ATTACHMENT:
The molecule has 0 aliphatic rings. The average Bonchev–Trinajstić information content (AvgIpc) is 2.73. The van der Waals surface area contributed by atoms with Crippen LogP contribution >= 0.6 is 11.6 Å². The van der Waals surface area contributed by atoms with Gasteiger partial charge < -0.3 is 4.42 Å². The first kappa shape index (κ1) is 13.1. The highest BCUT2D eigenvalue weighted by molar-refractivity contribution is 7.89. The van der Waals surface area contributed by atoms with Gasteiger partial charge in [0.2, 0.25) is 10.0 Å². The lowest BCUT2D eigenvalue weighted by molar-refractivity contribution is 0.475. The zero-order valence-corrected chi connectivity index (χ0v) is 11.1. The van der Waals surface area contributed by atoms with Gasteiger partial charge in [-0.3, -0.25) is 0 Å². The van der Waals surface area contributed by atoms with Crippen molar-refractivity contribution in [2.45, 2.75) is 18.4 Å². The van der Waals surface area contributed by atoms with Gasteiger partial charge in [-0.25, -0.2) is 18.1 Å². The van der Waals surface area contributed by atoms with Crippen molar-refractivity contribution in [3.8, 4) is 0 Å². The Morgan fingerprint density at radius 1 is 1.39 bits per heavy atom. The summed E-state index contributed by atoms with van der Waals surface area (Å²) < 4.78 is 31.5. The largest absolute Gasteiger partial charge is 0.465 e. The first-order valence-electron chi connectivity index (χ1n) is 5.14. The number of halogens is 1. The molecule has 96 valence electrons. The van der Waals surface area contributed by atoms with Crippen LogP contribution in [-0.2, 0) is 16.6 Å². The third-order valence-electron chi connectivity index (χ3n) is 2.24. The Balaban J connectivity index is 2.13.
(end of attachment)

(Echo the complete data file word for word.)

The molecule has 0 aliphatic rings. The average Bonchev–Trinajstić information content (AvgIpc) is 2.73. The van der Waals surface area contributed by atoms with Crippen LogP contribution >= 0.6 is 11.6 Å². The van der Waals surface area contributed by atoms with Gasteiger partial charge < -0.3 is 4.42 Å². The first kappa shape index (κ1) is 13.1. The highest BCUT2D eigenvalue weighted by molar-refractivity contribution is 7.89. The van der Waals surface area contributed by atoms with Gasteiger partial charge in [0.2, 0.25) is 10.0 Å². The lowest BCUT2D eigenvalue weighted by molar-refractivity contribution is 0.475. The zero-order valence-corrected chi connectivity index (χ0v) is 11.1. The van der Waals surface area contributed by atoms with Gasteiger partial charge in [-0.3, -0.25) is 0 Å². The van der Waals surface area contributed by atoms with Crippen molar-refractivity contribution in [2.45, 2.75) is 18.4 Å². The van der Waals surface area contributed by atoms with Gasteiger partial charge in [-0.25, -0.2) is 18.1 Å². The van der Waals surface area contributed by atoms with Crippen molar-refractivity contribution in [3.8, 4) is 0 Å². The Morgan fingerprint density at radius 1 is 1.39 bits per heavy atom. The summed E-state index contributed by atoms with van der Waals surface area (Å²) < 4.78 is 31.5. The largest absolute Gasteiger partial charge is 0.465 e. The first-order valence-electron chi connectivity index (χ1n) is 5.14. The number of halogens is 1. The molecule has 96 valence electrons. The van der Waals surface area contributed by atoms with Crippen LogP contribution in [-0.2, 0) is 16.6 Å². The third-order valence-electron chi connectivity index (χ3n) is 2.24. The Balaban J connectivity index is 2.13.